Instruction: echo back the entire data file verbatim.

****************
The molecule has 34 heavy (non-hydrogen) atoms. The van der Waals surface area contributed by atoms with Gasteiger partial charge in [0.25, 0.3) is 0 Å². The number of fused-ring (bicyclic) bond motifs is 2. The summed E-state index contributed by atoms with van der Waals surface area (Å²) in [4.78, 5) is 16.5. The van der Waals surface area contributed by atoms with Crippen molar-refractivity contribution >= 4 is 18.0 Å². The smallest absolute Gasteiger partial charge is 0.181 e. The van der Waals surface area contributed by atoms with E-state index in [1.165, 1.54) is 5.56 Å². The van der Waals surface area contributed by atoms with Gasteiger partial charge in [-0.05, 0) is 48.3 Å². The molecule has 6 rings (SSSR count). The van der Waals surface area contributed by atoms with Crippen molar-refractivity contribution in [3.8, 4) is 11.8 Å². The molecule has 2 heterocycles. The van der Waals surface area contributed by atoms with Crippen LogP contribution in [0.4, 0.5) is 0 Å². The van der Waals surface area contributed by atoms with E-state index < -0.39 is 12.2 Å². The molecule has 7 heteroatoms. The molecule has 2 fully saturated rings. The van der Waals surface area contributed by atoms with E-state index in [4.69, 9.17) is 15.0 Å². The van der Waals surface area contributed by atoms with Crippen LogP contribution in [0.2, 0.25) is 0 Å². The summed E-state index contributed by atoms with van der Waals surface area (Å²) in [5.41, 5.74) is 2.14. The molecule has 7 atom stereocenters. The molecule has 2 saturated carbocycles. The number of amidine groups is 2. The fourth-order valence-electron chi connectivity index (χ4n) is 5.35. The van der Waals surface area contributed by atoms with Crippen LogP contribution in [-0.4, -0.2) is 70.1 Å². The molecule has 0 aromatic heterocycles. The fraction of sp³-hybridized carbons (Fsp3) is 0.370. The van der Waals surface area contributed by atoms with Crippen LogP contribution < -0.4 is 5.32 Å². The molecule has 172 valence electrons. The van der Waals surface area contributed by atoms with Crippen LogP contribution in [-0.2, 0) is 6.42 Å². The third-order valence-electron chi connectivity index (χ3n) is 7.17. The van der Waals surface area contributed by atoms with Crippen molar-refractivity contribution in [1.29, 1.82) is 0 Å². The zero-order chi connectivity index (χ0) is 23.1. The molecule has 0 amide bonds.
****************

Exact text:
The molecule has 34 heavy (non-hydrogen) atoms. The van der Waals surface area contributed by atoms with Gasteiger partial charge in [0.25, 0.3) is 0 Å². The number of fused-ring (bicyclic) bond motifs is 2. The summed E-state index contributed by atoms with van der Waals surface area (Å²) in [4.78, 5) is 16.5. The van der Waals surface area contributed by atoms with Crippen molar-refractivity contribution >= 4 is 18.0 Å². The smallest absolute Gasteiger partial charge is 0.181 e. The van der Waals surface area contributed by atoms with E-state index in [1.165, 1.54) is 5.56 Å². The van der Waals surface area contributed by atoms with Gasteiger partial charge in [-0.05, 0) is 48.3 Å². The molecule has 6 rings (SSSR count). The van der Waals surface area contributed by atoms with Crippen molar-refractivity contribution in [3.8, 4) is 11.8 Å². The molecule has 2 heterocycles. The van der Waals surface area contributed by atoms with Crippen LogP contribution in [0.4, 0.5) is 0 Å². The van der Waals surface area contributed by atoms with E-state index < -0.39 is 12.2 Å². The molecule has 7 heteroatoms. The molecule has 2 fully saturated rings. The van der Waals surface area contributed by atoms with E-state index in [4.69, 9.17) is 15.0 Å². The van der Waals surface area contributed by atoms with Crippen LogP contribution in [0.2, 0.25) is 0 Å². The summed E-state index contributed by atoms with van der Waals surface area (Å²) in [5.41, 5.74) is 2.14. The molecule has 7 atom stereocenters. The molecule has 2 saturated carbocycles. The number of amidine groups is 2. The fourth-order valence-electron chi connectivity index (χ4n) is 5.35. The van der Waals surface area contributed by atoms with Crippen LogP contribution in [-0.4, -0.2) is 70.1 Å². The molecule has 0 aromatic heterocycles. The fraction of sp³-hybridized carbons (Fsp3) is 0.370. The van der Waals surface area contributed by atoms with Crippen LogP contribution < -0.4 is 5.32 Å². The molecule has 172 valence electrons. The van der Waals surface area contributed by atoms with Crippen LogP contribution in [-0.2, 0) is 6.42 Å². The third-order valence-electron chi connectivity index (χ3n) is 7.17. The van der Waals surface area contributed by atoms with Crippen molar-refractivity contribution in [1.29, 1.82) is 0 Å². The zero-order chi connectivity index (χ0) is 23.1. The molecule has 0 amide bonds.